A recent survey conducted by the Anti-Defamation League found that anti-Semitic attitudes in seven European countries have worsened due to the global financial crisis and Israel's military actions against the Palestinians.
Some 31 percent of adults polled blame Jews in the financial industry for the economic meltdown, while 58 percent of respondents admitted that their opinion of Jews has worsened due to their criticism of Israel.
The ADL, a Jewish-American organization polled 3,500 adults - 500 each in Austria, France, Hungary, Poland, Germany, Spain and the United Kingdom - between December 1, 2008 and January 13, 2009.
According to the survey, 40 percent of polled Europeans believe that Jews have an over-abundance of power in the business world. More than half of the respondents in Hungary, Spain and Poland agreed with this statement. These numbers were 7 percent higher in Hungary, 6 percent higher in Poland and 5 percent higher in France than those recorded in the ADL's 2007 survey.
Nearly half of the respondents in each of the countries said that Jews were more loyal to Israel than to their home country. Twenty-three percent said that their opinion of Jews was influenced by Israel's military and political activities.
Another 44 percent of respondents said it was "probably true" that Jews reference the Holocaust too much, while 23% said that they still blame Jews for the death of Jesus.
"This poll confirms that anti-Semitism remains alive and well in the minds of many Europeans," said Abe Foxman, the National Director of Anti-Defamation League. "In the wake of the global financial crisis, the strong belief of excessive Jewish influence on business and finance is especially worrisome."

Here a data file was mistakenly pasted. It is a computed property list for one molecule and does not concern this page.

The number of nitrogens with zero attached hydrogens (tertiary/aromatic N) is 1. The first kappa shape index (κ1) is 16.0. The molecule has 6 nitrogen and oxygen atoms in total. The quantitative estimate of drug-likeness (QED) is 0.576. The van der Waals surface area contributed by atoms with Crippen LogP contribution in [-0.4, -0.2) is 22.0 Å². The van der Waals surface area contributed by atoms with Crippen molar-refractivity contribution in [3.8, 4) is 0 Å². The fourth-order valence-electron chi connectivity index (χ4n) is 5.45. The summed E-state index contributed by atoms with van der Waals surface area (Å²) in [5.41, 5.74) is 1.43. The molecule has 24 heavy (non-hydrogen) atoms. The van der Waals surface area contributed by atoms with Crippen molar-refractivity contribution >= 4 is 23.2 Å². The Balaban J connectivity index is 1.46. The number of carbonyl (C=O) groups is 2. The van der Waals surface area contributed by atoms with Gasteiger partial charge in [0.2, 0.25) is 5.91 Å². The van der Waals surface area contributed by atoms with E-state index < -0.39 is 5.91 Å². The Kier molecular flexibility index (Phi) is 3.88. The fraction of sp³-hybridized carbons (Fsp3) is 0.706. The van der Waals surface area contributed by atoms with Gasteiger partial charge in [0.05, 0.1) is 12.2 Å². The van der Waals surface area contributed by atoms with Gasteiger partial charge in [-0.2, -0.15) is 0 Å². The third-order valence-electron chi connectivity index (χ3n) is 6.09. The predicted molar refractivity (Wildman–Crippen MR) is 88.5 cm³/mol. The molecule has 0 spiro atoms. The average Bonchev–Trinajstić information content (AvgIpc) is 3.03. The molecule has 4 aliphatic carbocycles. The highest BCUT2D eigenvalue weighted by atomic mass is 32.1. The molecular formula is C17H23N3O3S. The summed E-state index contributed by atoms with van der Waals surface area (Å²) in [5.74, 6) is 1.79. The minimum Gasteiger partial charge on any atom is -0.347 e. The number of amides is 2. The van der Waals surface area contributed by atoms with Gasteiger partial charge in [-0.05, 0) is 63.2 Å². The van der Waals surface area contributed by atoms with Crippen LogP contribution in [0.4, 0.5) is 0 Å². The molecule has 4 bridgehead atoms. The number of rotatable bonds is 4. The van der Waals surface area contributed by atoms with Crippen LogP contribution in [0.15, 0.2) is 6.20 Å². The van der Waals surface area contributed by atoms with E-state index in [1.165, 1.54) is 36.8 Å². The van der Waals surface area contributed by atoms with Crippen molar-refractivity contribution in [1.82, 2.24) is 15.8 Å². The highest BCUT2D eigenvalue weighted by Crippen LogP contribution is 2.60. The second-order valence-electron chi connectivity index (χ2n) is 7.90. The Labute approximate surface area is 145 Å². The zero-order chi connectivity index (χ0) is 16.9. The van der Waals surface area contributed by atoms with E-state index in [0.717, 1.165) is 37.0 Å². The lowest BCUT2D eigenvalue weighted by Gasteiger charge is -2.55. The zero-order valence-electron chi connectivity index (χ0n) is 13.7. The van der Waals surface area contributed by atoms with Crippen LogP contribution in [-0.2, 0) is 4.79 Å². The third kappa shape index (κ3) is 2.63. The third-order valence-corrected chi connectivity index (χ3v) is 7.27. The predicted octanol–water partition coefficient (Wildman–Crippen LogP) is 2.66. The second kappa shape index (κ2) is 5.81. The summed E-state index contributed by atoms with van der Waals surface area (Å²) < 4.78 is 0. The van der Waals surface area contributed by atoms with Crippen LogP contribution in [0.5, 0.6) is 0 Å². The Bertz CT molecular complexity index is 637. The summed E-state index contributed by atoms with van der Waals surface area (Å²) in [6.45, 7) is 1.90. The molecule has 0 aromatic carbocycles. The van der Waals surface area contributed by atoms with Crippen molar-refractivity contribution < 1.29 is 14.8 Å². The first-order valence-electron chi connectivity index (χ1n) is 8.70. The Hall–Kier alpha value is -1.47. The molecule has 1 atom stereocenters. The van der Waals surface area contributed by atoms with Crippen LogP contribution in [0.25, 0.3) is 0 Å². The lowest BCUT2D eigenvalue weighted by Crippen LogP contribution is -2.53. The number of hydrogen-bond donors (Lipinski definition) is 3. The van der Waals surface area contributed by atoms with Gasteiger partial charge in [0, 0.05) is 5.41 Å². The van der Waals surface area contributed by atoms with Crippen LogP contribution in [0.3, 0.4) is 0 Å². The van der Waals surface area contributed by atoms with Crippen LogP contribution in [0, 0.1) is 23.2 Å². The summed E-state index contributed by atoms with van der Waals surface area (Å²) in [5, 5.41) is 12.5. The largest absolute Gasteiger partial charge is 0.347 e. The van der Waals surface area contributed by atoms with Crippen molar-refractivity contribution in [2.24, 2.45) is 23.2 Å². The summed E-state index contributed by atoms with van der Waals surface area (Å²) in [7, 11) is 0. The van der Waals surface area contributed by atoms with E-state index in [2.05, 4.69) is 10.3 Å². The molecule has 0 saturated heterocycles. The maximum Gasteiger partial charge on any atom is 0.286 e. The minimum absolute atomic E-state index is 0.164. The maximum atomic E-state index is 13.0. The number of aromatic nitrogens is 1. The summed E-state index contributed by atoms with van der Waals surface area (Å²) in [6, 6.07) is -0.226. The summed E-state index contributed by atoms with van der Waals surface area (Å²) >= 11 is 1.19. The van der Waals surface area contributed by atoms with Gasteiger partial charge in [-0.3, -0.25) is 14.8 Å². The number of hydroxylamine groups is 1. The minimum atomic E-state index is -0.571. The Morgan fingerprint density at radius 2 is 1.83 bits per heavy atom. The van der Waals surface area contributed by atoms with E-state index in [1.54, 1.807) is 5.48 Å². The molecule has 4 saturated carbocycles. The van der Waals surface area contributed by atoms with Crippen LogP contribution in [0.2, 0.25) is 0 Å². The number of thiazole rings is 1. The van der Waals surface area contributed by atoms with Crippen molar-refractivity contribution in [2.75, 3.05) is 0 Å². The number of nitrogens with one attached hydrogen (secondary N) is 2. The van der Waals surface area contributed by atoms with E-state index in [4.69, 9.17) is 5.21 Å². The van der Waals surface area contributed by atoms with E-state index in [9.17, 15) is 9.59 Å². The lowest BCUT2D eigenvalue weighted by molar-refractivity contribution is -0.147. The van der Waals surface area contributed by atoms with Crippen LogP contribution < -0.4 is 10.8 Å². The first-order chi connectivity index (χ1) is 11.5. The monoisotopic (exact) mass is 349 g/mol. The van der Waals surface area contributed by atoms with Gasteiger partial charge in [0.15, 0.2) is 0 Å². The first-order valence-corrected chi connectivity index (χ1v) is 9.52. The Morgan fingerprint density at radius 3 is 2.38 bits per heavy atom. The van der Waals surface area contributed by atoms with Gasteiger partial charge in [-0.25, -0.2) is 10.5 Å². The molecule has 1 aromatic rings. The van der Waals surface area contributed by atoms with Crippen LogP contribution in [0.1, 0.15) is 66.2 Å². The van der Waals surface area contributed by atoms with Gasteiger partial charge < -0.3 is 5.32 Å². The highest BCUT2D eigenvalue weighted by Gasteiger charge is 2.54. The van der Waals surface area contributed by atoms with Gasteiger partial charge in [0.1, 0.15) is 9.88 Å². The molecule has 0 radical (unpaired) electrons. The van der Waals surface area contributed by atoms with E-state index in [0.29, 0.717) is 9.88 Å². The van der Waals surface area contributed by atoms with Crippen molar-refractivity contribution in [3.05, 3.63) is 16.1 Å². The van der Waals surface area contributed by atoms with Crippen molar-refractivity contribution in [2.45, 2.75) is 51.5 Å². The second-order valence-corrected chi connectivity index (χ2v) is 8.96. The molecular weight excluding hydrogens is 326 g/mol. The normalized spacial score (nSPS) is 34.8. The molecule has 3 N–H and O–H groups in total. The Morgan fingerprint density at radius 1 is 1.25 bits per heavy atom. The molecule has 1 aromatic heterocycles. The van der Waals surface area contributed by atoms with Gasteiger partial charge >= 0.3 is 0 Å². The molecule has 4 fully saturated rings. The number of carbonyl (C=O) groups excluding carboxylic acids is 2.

Late last year, the ADL reported a major upsurge in the number of anti-Semitic postings on the Internet relating to the financial crisis engulfing the United States.
The Jewish-American organization cited hundreds of posts regarding the bankrupt investment bank Lehman Brothers and other institutions affected by the subprime mortgage crisis.
The messages railed against Jews in general, with some charging that Jews control the U.S. government and finance as part of a "Jew world order" and therefore are to blame for the economic turmoil.
The arrest of Wall Street financier Bernard Madoff, who allegedly swindled $50 billion from investors, prompted an outpouring of anti-Semitic comments on mainstream and extremist Web sites, according to the ADL.
The ADL said some of the posts on the highly trafficked sites spread conspiracy theories about Jews stealing money to benefit Israel and suggest that, "Only Jews could perpetrate a fraud on such a scale."
These and other anti-Jewish tropes about Jews and money have appeared on popular blogs devoted to finance, in comment sections of mainstream news outlets and in banter among users of Internet discussion groups, according to the ADL.
"Jews are always a convenient scapegoat in times of crisis, but the Madoff scandal and the fact that so many of the defrauded investors are Jewish has created a perfect storm for the anti-Semites," Foxman said last year, following news of the Internet hate messages.
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